The Utility of Marking Time (Even Cheesy Anniversaries)

I’m not generally into anniversaries and birthdays. I’m pretty bad at celebrating my own; they always felt over-indulgent or kind of meaningless to me (I know this isn’t totally rational and maybe a little weird).

 Photo by  Adi Goldstein  on  Unsplash .

Photo by Adi Goldstein on Unsplash.

But, in the past few years, I’ve become a big proponent of marking time in terms of our accomplishments. To me, it’s a way of resisting the temptation or tendency for us to always focus on what more we want, what more we wish we’d have accomplished by now – the never-ending, insatiable wish for MORE. NEXT. FASTER.

The reason I’m thinking about this now is because November 10 marks the third anniversary of Embrace Change🎉 Previously, my natural tendency would’ve been to say, “Wow, three years, I should’ve accomplished so much more by this point.” 

Pretty negative, huh? 

But, current me is going to say this instead: “Wow, look at everything I’ve done in the past three years!”

I’m not lying when I say that choosing the second option…feels better inside!

 Photo by  Marion Michele  on  Unsplash .

And you can do this for yourself, too! Take your work, a passion project, being a member of a particular community, a hobby or side interest, your relationships, your relationship with yourself. Think about how long you have been investing your time and energy into that. It doesn’t have to be a round number of years or months. Of course, you can make this a regular practice to mark round anniversaries, but I also want you to just try this out now – regardless of the amount of time that’s passed.

Make a list of what you have accomplished in that area of your life since you started investing your time and energy into it. Don’t worry too much about making it chronological. It’s more of a brain dump. But memorializing this on paper or electronically is critical. And don’t worry, this should only take you 5 to 10 minutes :)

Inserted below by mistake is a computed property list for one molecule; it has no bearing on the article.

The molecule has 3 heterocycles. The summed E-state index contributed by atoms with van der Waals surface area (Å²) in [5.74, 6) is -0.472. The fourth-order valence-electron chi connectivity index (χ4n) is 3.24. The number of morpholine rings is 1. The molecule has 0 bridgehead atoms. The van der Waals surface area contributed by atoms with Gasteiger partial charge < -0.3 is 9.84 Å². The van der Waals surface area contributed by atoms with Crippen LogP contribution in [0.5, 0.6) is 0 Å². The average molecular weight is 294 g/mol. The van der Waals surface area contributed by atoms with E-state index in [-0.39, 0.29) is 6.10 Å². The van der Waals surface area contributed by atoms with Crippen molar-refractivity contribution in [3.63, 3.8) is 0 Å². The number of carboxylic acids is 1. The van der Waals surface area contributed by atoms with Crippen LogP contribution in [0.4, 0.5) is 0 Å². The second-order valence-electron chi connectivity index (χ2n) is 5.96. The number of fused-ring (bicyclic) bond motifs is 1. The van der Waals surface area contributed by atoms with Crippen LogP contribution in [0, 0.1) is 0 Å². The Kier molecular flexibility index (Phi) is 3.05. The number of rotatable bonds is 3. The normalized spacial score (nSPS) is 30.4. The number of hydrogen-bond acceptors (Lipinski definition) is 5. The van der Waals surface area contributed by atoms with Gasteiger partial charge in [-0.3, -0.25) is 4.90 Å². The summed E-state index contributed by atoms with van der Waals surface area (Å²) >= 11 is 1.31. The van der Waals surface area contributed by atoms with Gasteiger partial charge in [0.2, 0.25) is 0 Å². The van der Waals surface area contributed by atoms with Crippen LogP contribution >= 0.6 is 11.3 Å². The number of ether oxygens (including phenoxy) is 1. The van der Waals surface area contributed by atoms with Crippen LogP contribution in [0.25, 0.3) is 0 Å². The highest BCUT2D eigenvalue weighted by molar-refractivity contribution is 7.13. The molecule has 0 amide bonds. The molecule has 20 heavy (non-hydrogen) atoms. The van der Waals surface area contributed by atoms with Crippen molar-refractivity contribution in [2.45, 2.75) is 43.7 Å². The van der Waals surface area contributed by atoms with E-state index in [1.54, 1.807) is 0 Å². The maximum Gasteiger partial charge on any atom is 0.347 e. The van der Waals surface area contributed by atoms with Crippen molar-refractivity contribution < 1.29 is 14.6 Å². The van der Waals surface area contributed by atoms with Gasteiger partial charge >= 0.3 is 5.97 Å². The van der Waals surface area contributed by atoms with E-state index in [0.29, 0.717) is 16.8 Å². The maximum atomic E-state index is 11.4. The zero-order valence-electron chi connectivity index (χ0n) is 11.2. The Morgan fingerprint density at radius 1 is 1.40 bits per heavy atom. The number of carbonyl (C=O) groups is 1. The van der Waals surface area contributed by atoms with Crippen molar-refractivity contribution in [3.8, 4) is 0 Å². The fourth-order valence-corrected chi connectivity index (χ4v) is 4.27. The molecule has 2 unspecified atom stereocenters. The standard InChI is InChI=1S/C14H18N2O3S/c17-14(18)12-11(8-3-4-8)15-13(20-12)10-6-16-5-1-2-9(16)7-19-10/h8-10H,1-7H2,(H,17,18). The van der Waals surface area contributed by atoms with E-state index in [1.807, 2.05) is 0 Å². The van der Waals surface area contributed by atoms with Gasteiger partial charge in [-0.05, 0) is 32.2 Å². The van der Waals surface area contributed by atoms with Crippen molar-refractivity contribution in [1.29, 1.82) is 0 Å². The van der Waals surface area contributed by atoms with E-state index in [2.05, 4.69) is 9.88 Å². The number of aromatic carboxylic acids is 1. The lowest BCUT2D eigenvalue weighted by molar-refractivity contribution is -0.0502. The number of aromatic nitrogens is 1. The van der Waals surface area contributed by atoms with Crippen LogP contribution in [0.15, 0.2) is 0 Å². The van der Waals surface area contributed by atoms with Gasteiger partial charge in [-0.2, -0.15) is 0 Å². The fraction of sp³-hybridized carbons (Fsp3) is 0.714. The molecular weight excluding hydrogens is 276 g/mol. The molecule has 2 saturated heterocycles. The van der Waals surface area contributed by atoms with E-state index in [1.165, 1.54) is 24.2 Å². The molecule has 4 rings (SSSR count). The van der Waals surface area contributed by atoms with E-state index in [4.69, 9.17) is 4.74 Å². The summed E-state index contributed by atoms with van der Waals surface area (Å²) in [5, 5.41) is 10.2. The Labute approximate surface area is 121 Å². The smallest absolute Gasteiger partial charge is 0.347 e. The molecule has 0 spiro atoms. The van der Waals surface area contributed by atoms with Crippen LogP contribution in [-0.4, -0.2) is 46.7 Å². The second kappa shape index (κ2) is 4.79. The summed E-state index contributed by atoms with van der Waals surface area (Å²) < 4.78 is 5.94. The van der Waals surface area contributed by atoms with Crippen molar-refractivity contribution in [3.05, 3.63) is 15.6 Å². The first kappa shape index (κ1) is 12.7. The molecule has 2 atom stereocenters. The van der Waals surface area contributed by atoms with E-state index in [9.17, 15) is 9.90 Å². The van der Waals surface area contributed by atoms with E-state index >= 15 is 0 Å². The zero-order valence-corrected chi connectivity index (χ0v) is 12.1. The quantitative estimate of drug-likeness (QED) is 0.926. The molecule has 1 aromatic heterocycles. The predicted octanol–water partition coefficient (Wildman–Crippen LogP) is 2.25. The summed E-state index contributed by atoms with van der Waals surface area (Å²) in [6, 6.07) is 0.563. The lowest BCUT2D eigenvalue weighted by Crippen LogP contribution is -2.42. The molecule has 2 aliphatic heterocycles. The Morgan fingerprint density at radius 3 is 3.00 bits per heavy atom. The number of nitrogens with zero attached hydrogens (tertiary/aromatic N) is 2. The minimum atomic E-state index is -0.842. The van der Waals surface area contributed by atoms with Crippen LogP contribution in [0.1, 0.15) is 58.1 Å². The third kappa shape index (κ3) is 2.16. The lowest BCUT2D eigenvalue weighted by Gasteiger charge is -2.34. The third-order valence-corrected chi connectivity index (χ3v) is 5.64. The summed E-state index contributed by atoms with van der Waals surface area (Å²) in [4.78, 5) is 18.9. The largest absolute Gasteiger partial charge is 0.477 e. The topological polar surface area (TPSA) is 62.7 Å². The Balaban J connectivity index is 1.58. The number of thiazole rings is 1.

Photo by  Aron  on  Unsplash .

Photo by Aron on Unsplash.

Here’s my selected list as a guide:

  1. I started a business.

  2. I figured out what my mission and services would be. 

  3. I made a website. 

  4. I put myself out there and pounded the pavement looking for work and potential clients I could help. 

  5. I pivoted my business. 

  6. I got more traction in each successive iteration. 

  7. I pivoted and narrowed my services even more, refining everything about the work that I was doing.

  8. I started to feel a lot more comfortable, “at home,” with – and proud of – the whole Embrace Change thing ;-)

Having lists like these makes it so that now, at the three-year mark, I can look back and recognize that, you know what, I have done a f^&*ing lot in the last three years! In the last year alone, I’ve worked with well over a dozen clients individually, I’ve group coached about 100 women, I created my first online workshop (learning video and audio editing myself as I went) and debuted my third in-person workshop. I’ve hired 3 women of color to help me with various pieces of my business at various times.

 Photo by  rawpixel  on  Unsplash .

Photo by rawpixel on Unsplash.

And metrics are all well and good, but there are also the intangible accomplishments. Like #8, above. And feeling excited to tell people about what I offer, what I can do for people, and why it’s important. And liking, or even loving, my work. Those are accomplishments too.

They might actually be the most important accomplishments.

If you decide to start marking time in this way, you might just find that it’s easier to motivate yourself on those days when it feels like you’re spinning your wheels and you want to quit.

Happy anniversary, everyone! You are doing GREAT.